Why Play Games with Your Kids? (Why Join… Part 3)
This post was written by guest contributor Chrissy Wissler.
I’ve talked a bunch about why board game classes and meet-up groups and cafés are great for your kids (part 1, part 2), but here I want to pause and talk about why you should play games with your kids.
Not just dropping them off at classes or with friends at a board game café, where you get to sit down and enjoy your latte or gooey chocolate chip cookie. Now, there are absolutely moments when you should enjoy that latte or cookie. It is important to sometimes simply relax and connect with other adults, to take off that parenting hat for a bit and just be you.
But it’s equally important to take the time to engage with your kids. To connect with them in a way that’s fun—for everyone.
Connect with Board Games
Board games are great for this.
Actually, they’re really, really great at it. When you sit down at the table, your mind can be fully engaged and focused on the game. You’re not checking your phone or email while you play (at least, I hope not). Instead you’re focused on this moment, right there…
With your kids.
How many times throughout the day are we giving our kids our undivided attention? (Be honest with yourself, but do so without judgment or shame attached—just as something to think on.)
Often the one thing our kids want is our presence. They want us to focus on them alone and not the three hundred items from our to-do list or the laundry that needs to get switched to the dryer or maybe even folded.
Our kids want us. They want our focus, our time, our presence.
Playing Games is Family Time
Board games are wonderful for this family time.
Sure you can watch a movie and sit side-by-side together, to share that experience together, which is also cool, but board games (and role-playing games, too) can be the stuff memories are made of. From scraping out a victory together in the final month of Pandemic Legacy Season 1 or maybe that first time your child says, “Let’s play again!”
That’s some pretty cool stuff and it makes for some pretty cool memories.
Board Games are for Practicing Skills
I’ve also written about how board games are wonderful for supporting and growing emotional intelligence. We all face trials and hardships in life, times when we want to cry and let loose some foot-stomping of our own. It’s a skill to learn as we navigate those challenging moments with understanding and compassion and grace. Let’s show how to let yourself feel all that uckiness and then move on afterwards and not spiral downwards in shame.
This is something we, as parents, are often still learning and practicing (I certainly am) and I’ve seen how board games help teach our kids this.
Through board games, kids get to practice feeling everything they’re feeling—and then practice shrugging it off; how to be a good winner and a good loser. It’s okay to run off and cry because you didn’t get to be the purple token (or because Grandma used her special power in Monster Crunch that knocked you out of the game).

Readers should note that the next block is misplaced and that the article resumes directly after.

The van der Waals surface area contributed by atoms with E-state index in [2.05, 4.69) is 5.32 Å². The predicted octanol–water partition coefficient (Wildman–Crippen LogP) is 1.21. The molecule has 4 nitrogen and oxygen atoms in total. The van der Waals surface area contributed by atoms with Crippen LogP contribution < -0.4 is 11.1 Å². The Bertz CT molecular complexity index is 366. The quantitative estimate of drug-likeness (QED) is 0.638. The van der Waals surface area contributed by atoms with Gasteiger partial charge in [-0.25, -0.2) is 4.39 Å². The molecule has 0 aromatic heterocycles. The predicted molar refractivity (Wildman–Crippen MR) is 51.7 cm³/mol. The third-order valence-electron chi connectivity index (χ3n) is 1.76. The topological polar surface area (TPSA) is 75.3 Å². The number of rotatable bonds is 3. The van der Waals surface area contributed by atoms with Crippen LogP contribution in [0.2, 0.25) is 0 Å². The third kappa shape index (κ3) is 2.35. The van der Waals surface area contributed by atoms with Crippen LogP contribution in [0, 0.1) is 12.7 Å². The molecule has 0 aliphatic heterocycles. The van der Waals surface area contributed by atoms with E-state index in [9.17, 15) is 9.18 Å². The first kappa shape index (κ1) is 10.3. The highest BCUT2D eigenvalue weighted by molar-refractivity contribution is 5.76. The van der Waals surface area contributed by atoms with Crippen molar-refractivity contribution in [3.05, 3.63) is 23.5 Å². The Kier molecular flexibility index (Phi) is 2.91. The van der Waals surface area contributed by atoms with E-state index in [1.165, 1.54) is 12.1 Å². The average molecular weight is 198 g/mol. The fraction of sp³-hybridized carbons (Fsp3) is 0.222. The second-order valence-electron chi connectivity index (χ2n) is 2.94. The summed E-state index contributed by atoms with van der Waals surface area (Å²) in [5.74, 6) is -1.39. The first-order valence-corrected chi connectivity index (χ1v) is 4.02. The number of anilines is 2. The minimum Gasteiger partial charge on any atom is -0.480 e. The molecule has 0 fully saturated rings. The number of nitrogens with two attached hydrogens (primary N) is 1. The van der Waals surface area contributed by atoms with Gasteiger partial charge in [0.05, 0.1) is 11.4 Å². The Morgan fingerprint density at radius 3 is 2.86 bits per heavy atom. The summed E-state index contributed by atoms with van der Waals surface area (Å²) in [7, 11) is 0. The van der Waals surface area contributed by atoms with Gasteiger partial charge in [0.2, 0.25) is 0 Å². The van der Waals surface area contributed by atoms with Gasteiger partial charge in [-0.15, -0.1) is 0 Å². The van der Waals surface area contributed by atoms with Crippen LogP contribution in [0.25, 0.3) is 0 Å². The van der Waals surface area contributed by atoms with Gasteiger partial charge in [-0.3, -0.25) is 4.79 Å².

But then we can watch as they come back later because they do want to play. They want to be a part of this.
And who better to support our kids through these moments then us, their parents?
Board Games Offer Benefits for Different Kids
The truth is that each of our kids are different. Mine have different challenges than yours and no one knows better how to help my kids than me.
(And you, for your kids.)
For Eric, we’re a long, long way from him being able to play games (even though he’s almost five). Maybe he’ll never play games (at least by the rules), and that’s okay. He still enjoys when I sit down with him and Potion Explosion, even though he just rolls the marbles into the cardboard dispenser and takes them back out again. (Often by dismantling the dispenser, which is a big struggle for me… thankfully, I’ve got the plastic one coming soon. I’m just done with that particular frustration.)
Kate’s got her anxiety, so I’ve learned that speed games, which other kids enjoy, are absolutely miserable for her. Sometimes we try out a new game by being on a team together, to give her that extra support she needs to get comfortable before she’s ready to play on her own.
When we, as parents, show up at that table, when we sit down and give our kids our full attention, we can learn to support them—however they need.
Surprising Benefits I’ve Seen
Actually, I’ve found when I pull out a game because I simply want to play with them, they’re more willing to sit and play, too. They will put down the iPad or Nintendo Switch because they want that social connection just as much as I do.
It is so darn cool to watch when the pieces of the game, whether rules or some deeper strategy, start to come together. You literally see how the awareness clicks in your child’s head, when they have their own ah-ha moment and they start to get it.
Witnessing that alone is worth sitting down at the table. I watch their confidence and comfort grow, the joy and fun they get from playing.
Only then do I realize—wait a minute. I’m having fun, too.
That’s right, us adults, we get to have fun.
We get to play!
And sometimes we just need a bit of a reminder how to do that. Who better to help us remember, than our kids?
How about you? Why do you enjoy playing board games with your kids?
Chrissy Wissler is a professional writer of fiction, parenting blogs and raising differently-wired kids, and also—a gamer. She runs the Homeschool Board Game Club in Torrance, California, sharing her love of games and supporting kids with the community. If you’d like to learn more, check out: facebook.com/chrissykidsboardgames and ChrissyWissler.com.